England also has the highest number of domestic clubs (a whopping 942), followed by France with 636, Germany with 366, Spain with 265 and Italy with 177. 

Image showing a league table ranking countries by footballing culture and heritage. England is at the top.

England vs Germany… Again

Paying homage to the decades-old footballing rivalry between England and Germany, we also took a tongue-in-cheek look at the top two, putting them head to head once again in a battle of the footballing greats. As you can see, it’s a close run thing, but, as in the Euros semi finals, England wins out. For once, this one didn’t have to go to penalties…

Visual showing comparison between England and Germany as footballing countries, in a vintage poster-style

Sources:

FIFA Men’s ranking

FIFA Women’s ranking

World Happiness Index

Cost of living

Sunshine hours

Oldest football clubs

Number of clubs

Salary info by country

Coaching kids vs coaching adults – What is the difference?

The sport might be football and the aim might still be to put the round thing in the back of the net, but there are some significant differences when it comes to coaching kids and coaching adults.

When coaching adults, you are dealing with people who have already had a football upbringing. Their approach and attitudes are already shaped, meaning that the adult football coach is either refining a player or trying to remould them.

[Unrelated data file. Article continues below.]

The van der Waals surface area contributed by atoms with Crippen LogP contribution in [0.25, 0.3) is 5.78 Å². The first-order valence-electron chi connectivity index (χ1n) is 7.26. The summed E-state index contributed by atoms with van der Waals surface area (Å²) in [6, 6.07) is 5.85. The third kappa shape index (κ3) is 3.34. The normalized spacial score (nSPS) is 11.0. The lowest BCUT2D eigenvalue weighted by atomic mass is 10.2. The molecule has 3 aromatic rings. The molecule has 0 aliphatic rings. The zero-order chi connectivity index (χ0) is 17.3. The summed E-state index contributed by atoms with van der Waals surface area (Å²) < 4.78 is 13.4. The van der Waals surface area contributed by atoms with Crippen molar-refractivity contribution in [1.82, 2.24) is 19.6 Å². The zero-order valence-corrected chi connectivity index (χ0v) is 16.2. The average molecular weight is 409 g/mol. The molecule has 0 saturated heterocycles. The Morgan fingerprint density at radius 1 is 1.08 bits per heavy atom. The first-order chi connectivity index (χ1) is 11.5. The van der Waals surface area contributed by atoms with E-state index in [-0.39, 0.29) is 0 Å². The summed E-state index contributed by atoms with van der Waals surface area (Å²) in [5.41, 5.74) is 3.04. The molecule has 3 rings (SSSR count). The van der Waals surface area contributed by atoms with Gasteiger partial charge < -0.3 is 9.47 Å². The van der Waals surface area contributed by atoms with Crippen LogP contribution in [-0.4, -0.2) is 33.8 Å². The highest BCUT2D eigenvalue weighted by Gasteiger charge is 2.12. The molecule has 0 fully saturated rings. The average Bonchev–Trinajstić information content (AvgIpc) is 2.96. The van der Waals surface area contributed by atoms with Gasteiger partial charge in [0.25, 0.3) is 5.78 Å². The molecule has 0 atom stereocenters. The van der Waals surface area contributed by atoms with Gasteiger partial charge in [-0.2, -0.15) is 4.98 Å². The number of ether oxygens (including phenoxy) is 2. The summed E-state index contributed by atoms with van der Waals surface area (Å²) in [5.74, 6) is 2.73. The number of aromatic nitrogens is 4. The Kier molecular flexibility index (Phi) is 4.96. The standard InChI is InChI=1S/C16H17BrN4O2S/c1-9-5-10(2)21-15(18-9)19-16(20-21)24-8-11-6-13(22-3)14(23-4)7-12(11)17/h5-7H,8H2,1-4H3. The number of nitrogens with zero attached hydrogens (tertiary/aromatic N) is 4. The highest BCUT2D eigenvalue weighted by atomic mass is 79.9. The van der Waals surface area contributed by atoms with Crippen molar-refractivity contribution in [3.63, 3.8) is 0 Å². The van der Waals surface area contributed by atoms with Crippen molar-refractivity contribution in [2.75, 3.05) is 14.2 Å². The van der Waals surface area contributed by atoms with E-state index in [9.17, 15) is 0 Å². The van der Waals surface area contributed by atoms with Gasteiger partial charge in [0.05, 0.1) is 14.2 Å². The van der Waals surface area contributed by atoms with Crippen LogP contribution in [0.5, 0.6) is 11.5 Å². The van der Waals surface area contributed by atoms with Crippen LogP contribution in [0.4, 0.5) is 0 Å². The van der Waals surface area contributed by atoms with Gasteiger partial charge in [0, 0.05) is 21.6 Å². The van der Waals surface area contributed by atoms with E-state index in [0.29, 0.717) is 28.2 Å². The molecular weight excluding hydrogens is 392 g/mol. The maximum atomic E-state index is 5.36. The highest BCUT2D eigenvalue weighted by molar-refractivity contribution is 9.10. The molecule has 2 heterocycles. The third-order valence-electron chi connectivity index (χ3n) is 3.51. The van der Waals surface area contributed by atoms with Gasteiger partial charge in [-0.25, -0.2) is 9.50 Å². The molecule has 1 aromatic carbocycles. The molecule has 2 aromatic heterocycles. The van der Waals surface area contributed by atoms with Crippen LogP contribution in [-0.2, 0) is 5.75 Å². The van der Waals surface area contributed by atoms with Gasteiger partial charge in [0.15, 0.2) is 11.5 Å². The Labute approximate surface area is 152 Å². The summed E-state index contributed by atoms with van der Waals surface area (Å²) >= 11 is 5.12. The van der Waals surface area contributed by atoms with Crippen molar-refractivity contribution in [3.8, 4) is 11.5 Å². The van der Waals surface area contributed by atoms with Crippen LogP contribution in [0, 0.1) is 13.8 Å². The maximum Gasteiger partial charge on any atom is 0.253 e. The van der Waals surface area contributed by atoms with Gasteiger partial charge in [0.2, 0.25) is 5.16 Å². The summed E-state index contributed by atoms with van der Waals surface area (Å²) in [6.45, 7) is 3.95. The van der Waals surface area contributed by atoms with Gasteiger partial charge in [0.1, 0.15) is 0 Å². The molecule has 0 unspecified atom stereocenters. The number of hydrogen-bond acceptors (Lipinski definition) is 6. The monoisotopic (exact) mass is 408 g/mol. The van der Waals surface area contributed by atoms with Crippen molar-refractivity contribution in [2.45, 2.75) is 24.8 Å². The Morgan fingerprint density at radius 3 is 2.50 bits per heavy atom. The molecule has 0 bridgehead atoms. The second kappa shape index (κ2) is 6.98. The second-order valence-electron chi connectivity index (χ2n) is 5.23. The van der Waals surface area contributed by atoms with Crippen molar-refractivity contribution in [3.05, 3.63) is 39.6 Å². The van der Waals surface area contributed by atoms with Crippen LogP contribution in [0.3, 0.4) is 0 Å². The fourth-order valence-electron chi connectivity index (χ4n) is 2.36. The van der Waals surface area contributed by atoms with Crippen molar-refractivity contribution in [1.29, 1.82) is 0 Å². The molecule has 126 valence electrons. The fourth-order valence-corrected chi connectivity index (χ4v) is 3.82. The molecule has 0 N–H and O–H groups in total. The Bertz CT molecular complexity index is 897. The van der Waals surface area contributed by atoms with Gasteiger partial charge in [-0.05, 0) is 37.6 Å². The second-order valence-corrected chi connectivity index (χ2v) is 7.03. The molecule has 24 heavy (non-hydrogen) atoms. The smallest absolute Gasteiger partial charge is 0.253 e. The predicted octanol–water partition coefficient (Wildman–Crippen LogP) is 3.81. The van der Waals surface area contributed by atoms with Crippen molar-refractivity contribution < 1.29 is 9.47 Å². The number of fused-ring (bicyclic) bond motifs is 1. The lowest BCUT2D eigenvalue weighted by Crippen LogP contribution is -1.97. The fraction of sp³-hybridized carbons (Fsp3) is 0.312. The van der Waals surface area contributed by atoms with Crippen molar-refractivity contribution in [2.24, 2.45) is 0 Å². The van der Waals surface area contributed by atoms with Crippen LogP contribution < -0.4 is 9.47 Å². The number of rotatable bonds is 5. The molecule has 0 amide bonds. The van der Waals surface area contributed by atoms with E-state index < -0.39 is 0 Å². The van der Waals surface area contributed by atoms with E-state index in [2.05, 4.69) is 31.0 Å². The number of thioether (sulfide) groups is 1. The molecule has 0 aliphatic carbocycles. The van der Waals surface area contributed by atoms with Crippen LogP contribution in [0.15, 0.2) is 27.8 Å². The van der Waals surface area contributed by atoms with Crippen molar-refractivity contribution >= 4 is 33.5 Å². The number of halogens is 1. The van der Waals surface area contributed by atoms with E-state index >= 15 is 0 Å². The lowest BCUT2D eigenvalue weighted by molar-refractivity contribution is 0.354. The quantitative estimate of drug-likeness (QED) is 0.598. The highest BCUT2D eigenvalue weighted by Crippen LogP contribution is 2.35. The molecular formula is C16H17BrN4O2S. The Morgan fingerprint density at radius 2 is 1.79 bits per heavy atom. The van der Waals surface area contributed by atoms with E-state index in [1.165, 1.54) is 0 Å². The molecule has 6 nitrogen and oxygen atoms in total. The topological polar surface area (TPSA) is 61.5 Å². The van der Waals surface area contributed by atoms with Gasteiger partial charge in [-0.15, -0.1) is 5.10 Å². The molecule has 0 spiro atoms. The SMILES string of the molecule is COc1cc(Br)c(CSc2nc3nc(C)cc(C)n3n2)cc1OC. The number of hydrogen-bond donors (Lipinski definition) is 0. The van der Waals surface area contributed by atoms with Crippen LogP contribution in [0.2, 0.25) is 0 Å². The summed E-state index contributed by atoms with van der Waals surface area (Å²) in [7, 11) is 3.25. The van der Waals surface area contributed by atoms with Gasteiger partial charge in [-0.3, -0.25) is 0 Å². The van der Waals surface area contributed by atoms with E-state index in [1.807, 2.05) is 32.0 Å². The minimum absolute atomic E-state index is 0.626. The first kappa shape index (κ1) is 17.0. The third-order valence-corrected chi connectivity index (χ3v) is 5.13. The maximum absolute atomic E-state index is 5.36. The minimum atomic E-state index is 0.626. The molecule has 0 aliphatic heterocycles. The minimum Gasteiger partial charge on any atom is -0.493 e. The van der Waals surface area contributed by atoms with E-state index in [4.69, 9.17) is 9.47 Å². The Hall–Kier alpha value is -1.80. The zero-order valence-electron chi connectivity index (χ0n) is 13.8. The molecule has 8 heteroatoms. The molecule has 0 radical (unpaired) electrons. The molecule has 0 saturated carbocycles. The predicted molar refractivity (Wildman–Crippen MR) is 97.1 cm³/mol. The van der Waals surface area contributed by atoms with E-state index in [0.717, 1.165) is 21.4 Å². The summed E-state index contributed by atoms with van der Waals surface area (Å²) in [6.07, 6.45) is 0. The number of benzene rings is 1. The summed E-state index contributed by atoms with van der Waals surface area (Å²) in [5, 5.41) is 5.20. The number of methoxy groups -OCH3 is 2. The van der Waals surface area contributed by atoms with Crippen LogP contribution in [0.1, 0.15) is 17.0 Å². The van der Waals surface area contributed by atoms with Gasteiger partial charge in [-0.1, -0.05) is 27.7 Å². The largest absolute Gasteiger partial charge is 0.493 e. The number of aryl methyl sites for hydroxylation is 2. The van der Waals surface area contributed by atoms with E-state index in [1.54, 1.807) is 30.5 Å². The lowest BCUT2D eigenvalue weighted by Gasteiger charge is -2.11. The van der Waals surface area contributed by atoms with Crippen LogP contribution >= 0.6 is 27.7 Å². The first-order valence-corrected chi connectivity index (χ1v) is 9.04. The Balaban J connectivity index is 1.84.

Children are more of a blank canvas. The youth football coach can impart ideas and skills on impressionable young minds, setting them on their way to football passion and who knows, maybe even stardom?

We have taken a look at five ways differences between coaching adults and coaching kids.

 

Prioritising the love of football over learning about football

 

When working with adults, the priority is to improve those players you work with. Adults already have a love of the game and enjoy playing football, otherwise, they would not dedicate their spare time towards running around and kicking a ball.

Coaches working with children have a far bigger responsibility than just developing skills and abilities. Yes, creating good players is important. More important though is helping children fall in love with football. 

For many kids, their first experience of organised football will come during their coaching sessions. It is no exaggeration to say that their future relationship with the game can be shaped and formed within a few months by how much enjoyment they get from playing the game.

Those coaching youth football have the opportunity to leave a legacy by fostering a passion for football within their players which lasts for the rest of the child’s life. Conversely, if a coach gives them a bad experience then it could be enough to put a child off football. The responsibility is therefore huge.

Only a tiny proportion of children will go on to become professionals or make a career out of football. Any boy or girl no matter what their ability level can be encouraged to have a lifelong affinity to football, however.

A successful youth football coach is never judged on how many of his players make it into the Premier League, the EFL or the higher reaches of the Non-League scene.